Mutation analysis of circadian clock gene BMAL1 in 21 Pakistani congenital cataract families

Author(s): Udita Bagchi, Shazia Micheal, Sorath Noorani Siddiqui, Muhammad Imran Khan, Jacoline B Ten Brink, MariePaule Felder-Schmittbuhl and Arthur A Bergen

Background: Given the cataract phenotype in BMAL1-/- mice, we aimed to identify potential disease-causing variants in the human circadian clock candidate gene BMAL1 in 21 probands of consanguineous Pakistani congenital cataract families.

Methods: Ophthalmic examinations were performed for the probands and available family members. Genomic DNA was isolated from a volume of 5 ml of peripheral blood. The entire coding region of the candidate gene BMAL1 was analyzed in the probands of 21 families with targeted Sanger sequencing.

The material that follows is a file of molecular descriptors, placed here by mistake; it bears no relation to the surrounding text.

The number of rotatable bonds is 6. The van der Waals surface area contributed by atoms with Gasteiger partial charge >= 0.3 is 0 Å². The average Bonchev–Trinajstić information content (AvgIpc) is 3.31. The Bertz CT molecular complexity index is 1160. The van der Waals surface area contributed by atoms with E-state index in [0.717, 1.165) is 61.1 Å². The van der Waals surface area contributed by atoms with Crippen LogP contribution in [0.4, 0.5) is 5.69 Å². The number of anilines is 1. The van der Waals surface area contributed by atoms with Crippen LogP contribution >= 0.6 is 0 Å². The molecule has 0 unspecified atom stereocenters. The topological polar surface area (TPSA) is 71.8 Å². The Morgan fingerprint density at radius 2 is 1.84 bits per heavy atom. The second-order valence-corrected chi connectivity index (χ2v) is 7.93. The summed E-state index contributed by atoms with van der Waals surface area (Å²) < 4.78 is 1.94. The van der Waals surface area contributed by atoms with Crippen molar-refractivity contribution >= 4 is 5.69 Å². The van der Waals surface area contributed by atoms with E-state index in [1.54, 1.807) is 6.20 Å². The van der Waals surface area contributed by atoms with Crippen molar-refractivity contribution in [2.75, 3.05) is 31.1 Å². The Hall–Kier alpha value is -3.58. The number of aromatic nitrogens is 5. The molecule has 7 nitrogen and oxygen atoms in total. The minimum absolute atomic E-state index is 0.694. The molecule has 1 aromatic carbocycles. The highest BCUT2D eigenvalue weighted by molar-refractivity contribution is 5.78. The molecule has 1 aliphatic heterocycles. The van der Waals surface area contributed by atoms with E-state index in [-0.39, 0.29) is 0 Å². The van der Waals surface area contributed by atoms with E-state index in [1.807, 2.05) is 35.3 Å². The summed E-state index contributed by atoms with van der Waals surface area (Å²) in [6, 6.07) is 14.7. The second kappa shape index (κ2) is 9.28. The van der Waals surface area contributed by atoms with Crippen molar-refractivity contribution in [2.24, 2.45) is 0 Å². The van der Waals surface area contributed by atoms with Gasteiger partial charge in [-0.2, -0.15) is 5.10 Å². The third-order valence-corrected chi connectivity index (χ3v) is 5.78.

Results: A heterozygous missense variant c.41A>T; p.(Asp14Val) was detected in 1 of the 21 patients, which has a rare allele frequency of 0.000065 (2/30576 individuals) exclusively in the South-Asian population. The variant did not co-segregate with the disease phenotype in the family. A non-synonymous variant (rs2290037) in the heterozygous state was also identified in 5 out of 21 probands with a higher allele frequency of 0.1190 as compared to the global population (0.06626; 15570/234984 individuals).

Conclusion: Our study is the first to investigate the core circadian clock gene BMAL1 in humans for their association with congenital cataract. Unfortunately, no clear association between human genetic BMAL1 variants and cataract was found. Compared with targeted NGS technologies, traditional Sanger sequencing remains an indispensable cost-effective tool especially to report mutation profiles in small study cohorts. Our study may act to guide further studies in the molecular clockwork pathway from other (disease) populations.